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Inside Little Yellow Bird’s equity crowdfunding campaign

  • News
  • May 15, 2019
  • Sarah Dunn
Inside Little Yellow Bird’s equity crowdfunding campaign

Wellington social enterprise Little Yellow Bird is seeking to scale its ethical apparel operation to the next level with an equity crowdfunding campaign. 

Little Yellow Bird is aiming to raise $750,000 in equity crowdfunding. It launched four years ago and now supplies its ethically-produced uniforms to more than 400 organisations  across New Zealand, Australia, the United States and Canada.

“Now we’re excited to launch our equity crowdfunding campaign, and bring on everyday kiwis as shareholders. The impacts of the global fashion industry are an issue for everyone and bringing more people along on our journey is crucial to our wider mission,” says founder and chief executive Samantha Jones.

Pledge Me’s Guenther answered some questions from The Register about the project.

You mentioned a few equity campaigns launching which aim to “make the world a better place, run by women.” Can you tell us about a handful of them and why they’re special?

Around half of our campaigns have female founders, which just sounds normal but when you know that only 4 percent of venture capital goes to companies with female founders you realise it's not! We have Samantha Jones running her current campaign for Little Yellow Bird, as well as Lisa King from Eat My Lunch preparing her equity crowdfunding campaign. Both have social impact at the core of what they do - Samantha creating ethical and sustainable fashion, and Lisa providing lunches for kids living in poverty.

We have a long history of strong women making a difference too - from Brianne West at Ethique creating solid shampoo bars to reduce plastic waste through to Alice Shopland who is at the forefront of vegan cheese in New Zealand through to Liz Rowe, founder of Ocho Chocolate in Dunedin.

What makes Little Yellow Bird such an exciting company?

The founder, Samantha, has such a focus on impact across the entire company. They do everything from ensuring their cotton is organic and rain-fed, and farmed in ethical conditions, through to reducing their plastic consumption with plans of turning any remaining plastic waste into furniture. Sam reports on the impact of the business, and also the things that she's learned along the way. We need to change the way we produce and consume clothing, and Sam is leading the charge. 

What can other companies learn from the way Little Yellow Bird works?

I believe that we can learn a lot from Samantha both around focusing on impact as integral to business success but also continually measuring against that focus. Social and environmental impact shouldn't be an add on, it should be integral to the businesses we create if we want to create a planet that is inhabitable for future generations. 

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Here's the wellbeing policies some of New Zealand's top companies are rolling out for 2019

  • News
  • May 14, 2019
  • Elly Strang
Here's the wellbeing policies some of New Zealand's top companies are rolling out for 2019

In 2019, companies are more focused than ever on the health and happiness of their staff, as wellbeing becomes increasingly seen as a key indicator of success along economic value by governments and organisations across the world. This is because while the corporate world has long seen the bottom line as the be all and end all, companies are increasingly taking a more holistic view and recognising that looking after the wellbeing of their people will in turn, make their bottom line healthier, too. We reached out to some of New Zealand's top companies and asked what they're focused on for this year and why. Here's what FCB, Isthmus, RUSH, Southern Cross, Xero and Trade Me responded.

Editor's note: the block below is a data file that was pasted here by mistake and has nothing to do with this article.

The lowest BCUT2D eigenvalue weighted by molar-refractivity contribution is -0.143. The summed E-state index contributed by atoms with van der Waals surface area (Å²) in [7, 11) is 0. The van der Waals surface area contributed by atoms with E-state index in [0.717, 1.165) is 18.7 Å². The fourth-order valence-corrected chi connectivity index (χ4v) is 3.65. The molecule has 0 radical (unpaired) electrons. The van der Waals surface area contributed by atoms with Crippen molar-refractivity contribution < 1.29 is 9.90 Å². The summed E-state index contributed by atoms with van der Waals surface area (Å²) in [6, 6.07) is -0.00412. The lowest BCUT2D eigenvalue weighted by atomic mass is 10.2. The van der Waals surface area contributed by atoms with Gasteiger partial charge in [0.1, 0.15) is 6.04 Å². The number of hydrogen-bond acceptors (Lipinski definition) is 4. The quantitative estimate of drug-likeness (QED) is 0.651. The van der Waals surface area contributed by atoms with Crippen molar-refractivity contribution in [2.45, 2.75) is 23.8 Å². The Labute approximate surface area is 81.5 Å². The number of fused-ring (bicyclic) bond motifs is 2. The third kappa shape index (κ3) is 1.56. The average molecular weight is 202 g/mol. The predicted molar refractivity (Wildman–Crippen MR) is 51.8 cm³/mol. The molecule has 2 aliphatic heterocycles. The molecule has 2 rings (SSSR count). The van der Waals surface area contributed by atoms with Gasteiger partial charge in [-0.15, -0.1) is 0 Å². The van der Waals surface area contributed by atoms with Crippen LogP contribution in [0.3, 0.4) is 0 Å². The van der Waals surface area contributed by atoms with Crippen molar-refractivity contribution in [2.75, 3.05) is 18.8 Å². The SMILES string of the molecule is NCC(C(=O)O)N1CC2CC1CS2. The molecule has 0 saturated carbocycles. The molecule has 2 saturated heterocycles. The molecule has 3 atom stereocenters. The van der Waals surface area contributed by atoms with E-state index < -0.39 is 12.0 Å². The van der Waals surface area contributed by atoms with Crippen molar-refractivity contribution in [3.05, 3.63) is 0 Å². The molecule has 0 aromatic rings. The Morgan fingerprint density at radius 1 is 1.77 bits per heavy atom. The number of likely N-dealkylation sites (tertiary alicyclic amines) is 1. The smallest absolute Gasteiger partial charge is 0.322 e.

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Newmarket’s Glamour boutique launches preloved pop-up store

  • News
  • May 14, 2019
  • Sarah Dunn
Newmarket’s Glamour boutique launches preloved pop-up store

Used clothing sales are booming worldwide, with the category expected to be bigger than fast fashion within the decade. Newmarket boutique Glamour is tapping into this trend with a new pop-up area in-store where preloved Glamour items are accepted for resale.

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Lincoln Gould to step down as Booksellers New Zealand CEO

  • Who's Where
  • May 10, 2019
  • The Register team
Lincoln Gould to step down as Booksellers New Zealand CEO

After 10 years at the helm of Booksellers NZ, Lincoln Gould has announced his retirement at the end of October.

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Christchurch restaurant closures prompt fears hardest winter is coming

  • News
  • May 9, 2019
  • Katie Todd & Radio New Zealand
Christchurch restaurant closures prompt fears hardest winter is coming

Central Christchurch hospitality operators fear they could be heading into the toughest winter to date.

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Tauranga’s Bayfair Shopping Centre to launch its dining precinct

  • Property
  • May 9, 2019
  • The Register team
Tauranga’s Bayfair Shopping Centre to launch its dining precinct

The first stage of the AMP Capital and Fisher Funds owned Bayfair Shopping Centre’s $115 million development was launched in December 2018, and now its new alfresco dining precinct is on track to launch at the end of this month.

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